Animal Science Florida Agricultural
Mimeograph Report No. AN68-3 Experiment Station
August, 1967 Gainesville, Florida
INFLUENCE OF VARIETY AND HEATING ON THE NUTRITIVE VALUE
OF FULL-FAT SOYBEANS AS A PROTEIN SUPPLEMENT FOR FINISHING LAMBS
P. E. Loggins and C. B. Ammerman1/
Appropriate heating of soybean meal and cottonseed meal has been shown to
improve their nutritive value for ruminants (Woods et al., 1962; Tillman and
Kruse, 1962; and Sherrod and Tillman, 1962, 1964). Dysli et al. (1967) reported
that heating full-fat soybeans increased the net nitrogen utilization when fed to
sheep. In the same studies, when full-fat soybeans were fed as supplemental
protein for finishing lambs, there was a significant linear increase in average
daily gains as the heating time for the soybeans increased from 0 to 30 minutes.
The purpose of the present study was to: (1) compare two varieties of full-fat
soybeans as a source of protein for finishing lambs and (2) obtain additional
information on the influence of heating on the feeding value of full-fat soybeans.
Full-fat soybeans of the Adams and Hardee varieties were ground through
a one-fourth inch screen in a hammer mill and a portion of the Hardee beans
autoclaved at 121 C. and 15 lbs. per sq. in. of steam pressure for 30 minutes.
The heated beans were dried to an air dry basis and reground for mixing with
other dietary ingredients. The soybeans were mixed in rations as shown in Table 1.
Table 1. Composition of Rationsi/
Autoclaving time, min.
Ingredients 0 0 30
Snapped corn, ground 75.00 75.00 75.00
Soybeans 14.54 15.28 14.58
Corn starch 8.96 8.22 8.92
Defluorinated phosphate (18%P, 35%Ca) 1.00 1.00 1.00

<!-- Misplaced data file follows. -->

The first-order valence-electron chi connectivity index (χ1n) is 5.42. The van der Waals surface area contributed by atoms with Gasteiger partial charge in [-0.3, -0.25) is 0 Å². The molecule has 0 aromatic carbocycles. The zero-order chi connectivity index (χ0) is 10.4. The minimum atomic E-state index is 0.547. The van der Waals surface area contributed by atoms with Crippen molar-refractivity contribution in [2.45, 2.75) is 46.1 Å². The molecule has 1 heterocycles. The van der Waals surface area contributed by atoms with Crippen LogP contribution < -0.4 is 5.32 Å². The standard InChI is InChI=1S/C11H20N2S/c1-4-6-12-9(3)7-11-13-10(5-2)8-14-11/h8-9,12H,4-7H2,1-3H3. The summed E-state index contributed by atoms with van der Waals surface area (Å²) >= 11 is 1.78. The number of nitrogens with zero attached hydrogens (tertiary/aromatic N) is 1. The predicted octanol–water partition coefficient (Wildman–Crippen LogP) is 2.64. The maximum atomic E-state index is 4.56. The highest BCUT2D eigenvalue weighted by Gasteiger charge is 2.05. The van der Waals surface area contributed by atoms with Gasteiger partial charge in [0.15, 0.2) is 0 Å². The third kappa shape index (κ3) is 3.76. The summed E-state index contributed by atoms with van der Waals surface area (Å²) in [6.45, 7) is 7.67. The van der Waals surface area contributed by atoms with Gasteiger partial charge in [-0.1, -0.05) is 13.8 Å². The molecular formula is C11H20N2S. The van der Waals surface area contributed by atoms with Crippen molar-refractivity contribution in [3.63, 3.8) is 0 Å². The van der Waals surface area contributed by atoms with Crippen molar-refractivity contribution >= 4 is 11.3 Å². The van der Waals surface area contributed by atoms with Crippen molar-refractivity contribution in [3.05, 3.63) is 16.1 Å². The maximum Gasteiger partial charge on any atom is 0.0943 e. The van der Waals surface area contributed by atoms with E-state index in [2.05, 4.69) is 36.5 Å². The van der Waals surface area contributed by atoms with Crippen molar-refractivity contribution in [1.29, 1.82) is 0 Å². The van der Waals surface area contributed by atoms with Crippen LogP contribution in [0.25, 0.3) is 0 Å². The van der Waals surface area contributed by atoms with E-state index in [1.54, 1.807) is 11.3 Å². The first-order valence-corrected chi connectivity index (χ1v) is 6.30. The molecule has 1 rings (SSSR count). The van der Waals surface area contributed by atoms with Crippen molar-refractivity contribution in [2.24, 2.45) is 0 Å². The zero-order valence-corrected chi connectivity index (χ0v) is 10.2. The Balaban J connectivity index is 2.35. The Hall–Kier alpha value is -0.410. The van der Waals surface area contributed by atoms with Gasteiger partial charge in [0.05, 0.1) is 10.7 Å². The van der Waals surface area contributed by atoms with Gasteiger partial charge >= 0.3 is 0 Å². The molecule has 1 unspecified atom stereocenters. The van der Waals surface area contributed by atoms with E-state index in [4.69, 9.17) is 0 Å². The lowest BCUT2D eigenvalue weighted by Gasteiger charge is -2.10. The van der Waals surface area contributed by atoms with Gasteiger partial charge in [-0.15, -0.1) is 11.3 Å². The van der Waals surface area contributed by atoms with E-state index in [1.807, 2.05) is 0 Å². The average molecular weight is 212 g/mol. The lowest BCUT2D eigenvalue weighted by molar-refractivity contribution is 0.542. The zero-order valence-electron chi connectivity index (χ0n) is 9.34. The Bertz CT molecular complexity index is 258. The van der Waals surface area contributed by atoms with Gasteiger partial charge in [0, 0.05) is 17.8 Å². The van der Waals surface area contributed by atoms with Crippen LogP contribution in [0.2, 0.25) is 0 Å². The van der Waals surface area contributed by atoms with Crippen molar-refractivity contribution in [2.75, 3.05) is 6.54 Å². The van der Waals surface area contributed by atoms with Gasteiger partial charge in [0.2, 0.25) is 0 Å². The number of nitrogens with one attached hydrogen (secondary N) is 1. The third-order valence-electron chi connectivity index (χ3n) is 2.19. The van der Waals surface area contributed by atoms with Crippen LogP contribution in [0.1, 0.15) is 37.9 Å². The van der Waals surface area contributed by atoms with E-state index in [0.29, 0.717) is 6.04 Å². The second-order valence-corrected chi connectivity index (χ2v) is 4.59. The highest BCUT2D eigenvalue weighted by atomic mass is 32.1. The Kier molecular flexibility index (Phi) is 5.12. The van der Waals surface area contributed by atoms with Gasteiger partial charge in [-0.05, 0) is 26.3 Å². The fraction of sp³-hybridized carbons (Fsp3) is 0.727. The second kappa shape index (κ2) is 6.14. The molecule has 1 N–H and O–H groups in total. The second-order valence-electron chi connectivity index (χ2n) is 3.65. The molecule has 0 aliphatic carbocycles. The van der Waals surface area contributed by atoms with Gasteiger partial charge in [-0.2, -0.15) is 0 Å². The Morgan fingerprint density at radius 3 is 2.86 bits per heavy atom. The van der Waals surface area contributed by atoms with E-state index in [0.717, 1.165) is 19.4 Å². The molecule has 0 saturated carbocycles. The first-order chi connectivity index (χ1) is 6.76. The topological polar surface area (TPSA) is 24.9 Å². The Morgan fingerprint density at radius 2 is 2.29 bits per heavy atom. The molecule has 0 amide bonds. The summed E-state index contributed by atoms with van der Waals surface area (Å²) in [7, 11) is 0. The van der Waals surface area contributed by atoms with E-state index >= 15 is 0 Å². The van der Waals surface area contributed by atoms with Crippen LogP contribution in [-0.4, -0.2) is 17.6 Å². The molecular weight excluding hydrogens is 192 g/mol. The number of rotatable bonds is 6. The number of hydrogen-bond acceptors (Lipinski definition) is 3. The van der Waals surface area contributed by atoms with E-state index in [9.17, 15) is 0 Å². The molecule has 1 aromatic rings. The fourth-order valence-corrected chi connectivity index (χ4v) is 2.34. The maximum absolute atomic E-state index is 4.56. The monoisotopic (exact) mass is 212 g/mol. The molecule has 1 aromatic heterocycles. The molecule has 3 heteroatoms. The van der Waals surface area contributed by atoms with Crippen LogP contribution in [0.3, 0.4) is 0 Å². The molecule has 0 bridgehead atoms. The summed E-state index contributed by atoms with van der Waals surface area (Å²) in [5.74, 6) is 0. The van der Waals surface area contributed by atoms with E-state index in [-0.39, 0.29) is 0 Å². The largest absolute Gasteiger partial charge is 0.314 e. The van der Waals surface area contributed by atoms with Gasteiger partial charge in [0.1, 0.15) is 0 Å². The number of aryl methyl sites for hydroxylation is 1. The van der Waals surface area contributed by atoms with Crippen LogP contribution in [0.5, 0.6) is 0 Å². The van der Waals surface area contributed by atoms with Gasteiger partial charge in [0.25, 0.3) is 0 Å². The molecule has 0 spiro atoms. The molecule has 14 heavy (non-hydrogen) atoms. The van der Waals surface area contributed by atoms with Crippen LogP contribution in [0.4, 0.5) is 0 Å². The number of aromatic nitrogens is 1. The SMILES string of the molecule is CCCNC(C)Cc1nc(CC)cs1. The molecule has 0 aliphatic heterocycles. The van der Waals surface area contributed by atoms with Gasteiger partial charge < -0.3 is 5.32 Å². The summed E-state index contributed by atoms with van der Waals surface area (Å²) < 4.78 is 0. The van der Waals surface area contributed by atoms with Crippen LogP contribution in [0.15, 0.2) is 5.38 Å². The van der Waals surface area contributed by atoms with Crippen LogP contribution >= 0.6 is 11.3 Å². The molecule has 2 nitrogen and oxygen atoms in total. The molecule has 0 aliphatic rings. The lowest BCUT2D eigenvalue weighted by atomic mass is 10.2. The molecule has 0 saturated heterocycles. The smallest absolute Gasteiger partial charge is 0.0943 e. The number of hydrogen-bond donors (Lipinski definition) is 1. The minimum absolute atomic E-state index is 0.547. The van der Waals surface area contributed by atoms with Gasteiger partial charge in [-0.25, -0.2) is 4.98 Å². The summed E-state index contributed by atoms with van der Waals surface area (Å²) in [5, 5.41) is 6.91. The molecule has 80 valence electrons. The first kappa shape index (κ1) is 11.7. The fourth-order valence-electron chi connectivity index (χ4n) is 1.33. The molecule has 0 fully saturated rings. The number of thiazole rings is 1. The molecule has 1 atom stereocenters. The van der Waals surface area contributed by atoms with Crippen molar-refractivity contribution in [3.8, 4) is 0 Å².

Salt, trace minerallred2I 0.50 0.50 0.50
Vitamin A, D, and E-' + + +
100.00 100.00 100.00
I/ All soybeans ground in a hammer mill using a 1/4 inch screen. Heated beans
were autoclaved at 1210 C. and 15 Ibs. of steam pressure, dried, and reground
2/ Listed minimum analysis in percent: Fe 0.27, Mn 0.25, Cu 0.33, Co 0.01,
Zn 0.005, I 0.007 and NaC1 95.9.
3/ 2000 I.U. vitamin A palmitate, 270 I.U. vitamin D2 and 5 mg. DL-alpha
tocopherol were added per pound of ration.
I/ Loggins, Associate Animal Husbandman; Ammerman, Associate Animal Nutritionist;
the assistance of J. U. Stokes is gratefully acknowledged.
The rations were formulated to contain 12% total protein, with approximately 51%
of this amount supplied by soybean protein. The protein level of the soybeans
and mixed rations is shown in Table 2.
Table 2. Protein Content of Soybeans and Mixed Rations
Autoclaving time, min.
Item 0 0 30
Soybeans-/ 47.2 43.7 ---
Rations2/ 12.1 11.9 11.6
I/ Expressed on dry matter basis.
2/ Expressed on a 90% dry matter basis.
Thirty-three Florida native and Rambouillet weanling, ewe lambs with an
average initial weight of 70.6 lbs. were group fed for 78 days in a summer feeding
trial. The lambs were randomly allotted to treatments according to breeding with
five Rambouillet and six Florida native lambs fed each of the three experimental
rations. The experiments were conducted in a pole-type barn that provided ade-
quate shelter. The rations were hand fed twice daily according to appetite and
then refused feed was weighed back every few days as required. Feed intake was
recorded, and the lambs were weighed initially and biweekly thereafter. Individual
final slaughter grades were determined by two experienced graders at the end of
the feeding period.
Protein determinations on the soybean and ration samples were made according
to A.O.A.C. (1960) methods. The data for average daily gains and slaughter grades
were tested for treatment effects by analyses of variance as described by Snedecor